It didn’t take long for Thomas Gardner of  117 George Street East Melbourne to enlist in what was to become  the Great War. Due to the time difference, news of Britain’s declaration of war reached Australia on the same day that it was made (5 August 1914). Just three weeks later, Thomas Gardner, aged 33, had joined the AIF, E Company, 7th battalion as one of the ‘Six Bob-a-Day Tourists’, the deprecating term given to the highly paid Australian soldier, whose generous pay outstripped that of many working men at home and the soldiers of allied countries.  Without wanting to diminish it in any way,  Tom’s story ticks all the WWI narrative features that have come to be associated with ‘our ANZACs’ : sent out to the Training Camp in Broadmeadows; the sea voyage; waiting around in Egypt; Gallipoli; Lone Pine; France; hospital in England; back to France; sent home; discharged on grounds of ill-health; dead.  You can read about Thomas Gardner’s war and see pictures of him at the National Anzac Centre website.

I was attracted to reading this book not so much for Tom’s story on the front, but for the interactions with his family back home.  Tom had been rather peripatetic in the years leading up to the war, travelling from town to town as a wood-turner, but he returned often to 117 George Street to visit his mother, sisters Mabel, Adeline and Edith, and niece Cecily and nephew Guy.  His widowed sister Mabel re-married in June 1914, just before war was declared.  She had matriculated from PLC, and after returning to Melbourne following her first husband’s death after just four years of marriage, worked as a secretary, learned Esperanto, and was involved in debating and literary societies.

As Morice notes:

Two months after their wedding, war was declared, and at home the verbal battles raged. Tom was a volunteer and his mother and two of his sisters took the patriotic stance. Mabel and [husband] Will, however, took the opposite view. Will did not volunteer partly because he had just married, but mainly because he and Mabel were both pacifists (p.45)

Mabel and Will were drawn to the lectures and anti-war stance of Dr Charles Strong of the Australian Church.  Mabel, and her childhood friend Eleanor Moore, were present at the inaugural meeting of the Sisterhood for International Peace at the Russell Street Australian Church, and became the correspondence secretaries for the Sisterhood. She also joined the Free Religious Fellowship, an organization with a literary base that included Vance and Nettie Palmer, Louis Essen, Frank Wilmot (Furnley Maurice) and Alan Villiers.  It was headed by Mr Frederick Sinclaire, the former minister of the Unitarian church in East Melbourne.  She used her elocution skills by lecturing on pacifism for the Peace Movement, and hosted sewing groups and letter-writing and pamphlet-printing sessions at her home in East Melbourne. During the conscription debates she attended meetings and marches for anti-conscription.

Her mother and sisters, as strong patriots, disapproved of her political activism but how did her brother Tom – serving in the same way that she was protesting-  feel about this anti-war political involvement? In a letter from November 1916, after the conscription proposal had been defeated, he wrote that he was sorry that politics had led to tension between Mabel and her sister Adeline:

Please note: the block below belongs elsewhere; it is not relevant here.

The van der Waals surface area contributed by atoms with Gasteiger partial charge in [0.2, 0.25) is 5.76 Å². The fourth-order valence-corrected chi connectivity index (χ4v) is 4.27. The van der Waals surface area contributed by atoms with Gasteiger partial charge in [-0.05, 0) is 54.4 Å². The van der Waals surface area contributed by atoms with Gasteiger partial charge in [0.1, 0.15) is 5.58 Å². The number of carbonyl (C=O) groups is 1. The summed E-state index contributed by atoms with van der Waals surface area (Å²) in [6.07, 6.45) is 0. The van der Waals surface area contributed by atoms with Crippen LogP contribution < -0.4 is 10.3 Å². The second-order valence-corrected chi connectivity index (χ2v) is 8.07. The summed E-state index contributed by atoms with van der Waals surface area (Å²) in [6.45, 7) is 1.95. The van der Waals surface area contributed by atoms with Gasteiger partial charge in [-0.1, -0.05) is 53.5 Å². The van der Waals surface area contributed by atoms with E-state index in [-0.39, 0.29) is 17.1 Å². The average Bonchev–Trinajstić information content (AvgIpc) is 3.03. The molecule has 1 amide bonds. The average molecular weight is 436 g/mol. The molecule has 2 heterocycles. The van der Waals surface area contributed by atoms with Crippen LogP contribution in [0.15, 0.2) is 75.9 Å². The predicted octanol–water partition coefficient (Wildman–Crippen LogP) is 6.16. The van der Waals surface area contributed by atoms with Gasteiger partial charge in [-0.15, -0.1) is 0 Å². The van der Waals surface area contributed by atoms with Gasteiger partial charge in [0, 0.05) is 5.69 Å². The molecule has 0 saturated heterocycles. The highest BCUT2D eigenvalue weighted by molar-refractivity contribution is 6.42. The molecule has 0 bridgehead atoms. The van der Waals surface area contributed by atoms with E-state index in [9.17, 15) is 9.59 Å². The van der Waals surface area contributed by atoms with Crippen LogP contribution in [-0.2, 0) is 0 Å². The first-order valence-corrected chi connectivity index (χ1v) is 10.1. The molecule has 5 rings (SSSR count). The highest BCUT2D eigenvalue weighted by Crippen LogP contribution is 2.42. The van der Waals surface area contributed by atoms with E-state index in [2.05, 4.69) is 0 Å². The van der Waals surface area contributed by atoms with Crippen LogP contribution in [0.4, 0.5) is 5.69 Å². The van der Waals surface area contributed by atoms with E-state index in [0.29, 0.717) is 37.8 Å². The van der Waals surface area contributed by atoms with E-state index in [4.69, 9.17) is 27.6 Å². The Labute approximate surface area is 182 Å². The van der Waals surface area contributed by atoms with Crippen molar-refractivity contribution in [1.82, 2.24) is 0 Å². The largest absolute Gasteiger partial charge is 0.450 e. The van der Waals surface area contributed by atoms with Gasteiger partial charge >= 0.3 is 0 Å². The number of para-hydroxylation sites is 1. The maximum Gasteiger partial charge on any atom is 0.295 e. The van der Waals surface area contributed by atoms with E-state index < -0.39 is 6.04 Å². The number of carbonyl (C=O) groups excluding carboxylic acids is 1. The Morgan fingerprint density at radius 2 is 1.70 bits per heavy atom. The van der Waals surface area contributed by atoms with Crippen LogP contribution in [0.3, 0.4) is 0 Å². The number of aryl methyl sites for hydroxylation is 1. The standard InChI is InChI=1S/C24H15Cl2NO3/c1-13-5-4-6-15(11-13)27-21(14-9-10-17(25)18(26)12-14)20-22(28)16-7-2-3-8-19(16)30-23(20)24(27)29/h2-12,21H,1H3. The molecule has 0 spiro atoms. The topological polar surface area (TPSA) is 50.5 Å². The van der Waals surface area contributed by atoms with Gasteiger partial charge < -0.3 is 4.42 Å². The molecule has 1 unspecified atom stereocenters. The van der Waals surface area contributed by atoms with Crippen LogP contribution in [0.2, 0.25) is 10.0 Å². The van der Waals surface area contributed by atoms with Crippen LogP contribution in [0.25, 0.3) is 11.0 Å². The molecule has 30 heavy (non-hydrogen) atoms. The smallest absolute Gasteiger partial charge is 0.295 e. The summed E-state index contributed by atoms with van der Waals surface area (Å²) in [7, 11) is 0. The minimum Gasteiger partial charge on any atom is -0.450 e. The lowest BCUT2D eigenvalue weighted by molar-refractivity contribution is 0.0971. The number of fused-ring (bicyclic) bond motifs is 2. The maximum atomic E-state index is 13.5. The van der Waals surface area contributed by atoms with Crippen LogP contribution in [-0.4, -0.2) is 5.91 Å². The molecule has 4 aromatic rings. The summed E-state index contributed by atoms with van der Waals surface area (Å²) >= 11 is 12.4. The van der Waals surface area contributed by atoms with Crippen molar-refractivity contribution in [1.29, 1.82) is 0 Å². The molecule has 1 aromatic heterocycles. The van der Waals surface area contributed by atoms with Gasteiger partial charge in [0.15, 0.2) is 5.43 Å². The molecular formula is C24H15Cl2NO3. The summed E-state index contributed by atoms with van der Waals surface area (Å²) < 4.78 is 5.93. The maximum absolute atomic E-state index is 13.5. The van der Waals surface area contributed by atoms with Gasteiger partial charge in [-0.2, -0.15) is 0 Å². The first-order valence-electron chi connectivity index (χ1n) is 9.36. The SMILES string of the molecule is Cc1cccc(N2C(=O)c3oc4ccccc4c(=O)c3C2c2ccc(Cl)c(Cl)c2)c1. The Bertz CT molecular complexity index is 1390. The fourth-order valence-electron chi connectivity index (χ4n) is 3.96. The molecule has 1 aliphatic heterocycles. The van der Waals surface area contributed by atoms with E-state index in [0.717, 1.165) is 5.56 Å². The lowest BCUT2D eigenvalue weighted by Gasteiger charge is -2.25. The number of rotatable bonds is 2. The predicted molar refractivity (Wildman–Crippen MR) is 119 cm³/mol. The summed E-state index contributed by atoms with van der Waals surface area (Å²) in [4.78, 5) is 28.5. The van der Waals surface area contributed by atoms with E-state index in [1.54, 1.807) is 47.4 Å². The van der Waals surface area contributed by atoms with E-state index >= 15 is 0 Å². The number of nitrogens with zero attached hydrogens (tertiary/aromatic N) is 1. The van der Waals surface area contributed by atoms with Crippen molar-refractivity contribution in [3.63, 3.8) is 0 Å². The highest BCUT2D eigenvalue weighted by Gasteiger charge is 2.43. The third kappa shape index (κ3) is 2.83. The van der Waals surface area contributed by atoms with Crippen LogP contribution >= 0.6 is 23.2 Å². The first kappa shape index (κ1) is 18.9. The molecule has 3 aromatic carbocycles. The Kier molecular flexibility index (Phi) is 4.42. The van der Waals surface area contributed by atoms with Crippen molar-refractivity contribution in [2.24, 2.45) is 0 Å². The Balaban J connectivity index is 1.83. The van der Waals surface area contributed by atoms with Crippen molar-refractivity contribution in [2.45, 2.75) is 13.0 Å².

I was very glad to see Hughes’s proposal ousted….If conscription had been carried, goodness knows where it would have stopped.  And you can tell Addie this- that were I a married man in Australia (I am not speaking of Belgium or France) and had children who were depended on me, I would not deem it my duty to enlist until every eligible single male had gone… Re your conscription remarks.  You are very violent, my dear, peace-loving sister.  Well, let me lower “me breff” while I tell you that a fellow named Tom who lived at 117 George Street, East Melbourne, also voted ‘No’. And he knew a lot of other fellows, who knew a couple of thousand other fellows who voted ‘No.’ So I’m blest if I know.  (p. 55)

This book features only Tom’s letters, not those sent by his family.  The book is organized chronologically, with the focus on Tom’s war, intersected by Mabel’s peace activities back home. Through Tom’s letters, we see him becoming increasingly disillusioned by the war, until by June 1918, at the age of 38 he described himself as “so nervy I can’t bother about anything.”  You just know that this is not going to end well.

At only 85 pages, this is not a long book, and it rattles along at a pace.  It combines imagined scenes with excerpts from Tom’s letters, illustrations, and contextual information.  The author,  the grand-daughter of Mabel, has rather delicately omitted the details of Tom’s encounter with venereal disease which is mentioned on the National Anzac page, and as a reader you can sense her sympathy for both Tom and Mabel.

The book is not easily available today, and you’ll need to turn to secondhand sellers if you want to find it.  It puts a very human face on WWI, and it complicates the image we have of the family left ‘at home’.  Family members could love and grieve for their ‘boy’ overseas, and they could campaign for peace back home as well. Some family members expressed their love through patriotism; others through fighting to put an end to war.

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This is my first review for 2018 for the Australian Women Writers Challenge.

Movie: Three Billboards Outside Ebbing Missouri

It’s violent, it’s funny in places, it presents cliches and then subverts them.  It’s a rather Coen-Brothers-ish movie, and Frances McDormand (who has starred in several Coen Brothers movies) fully deserves the acclaim that she is receiving.

My rating: 4.5 stars.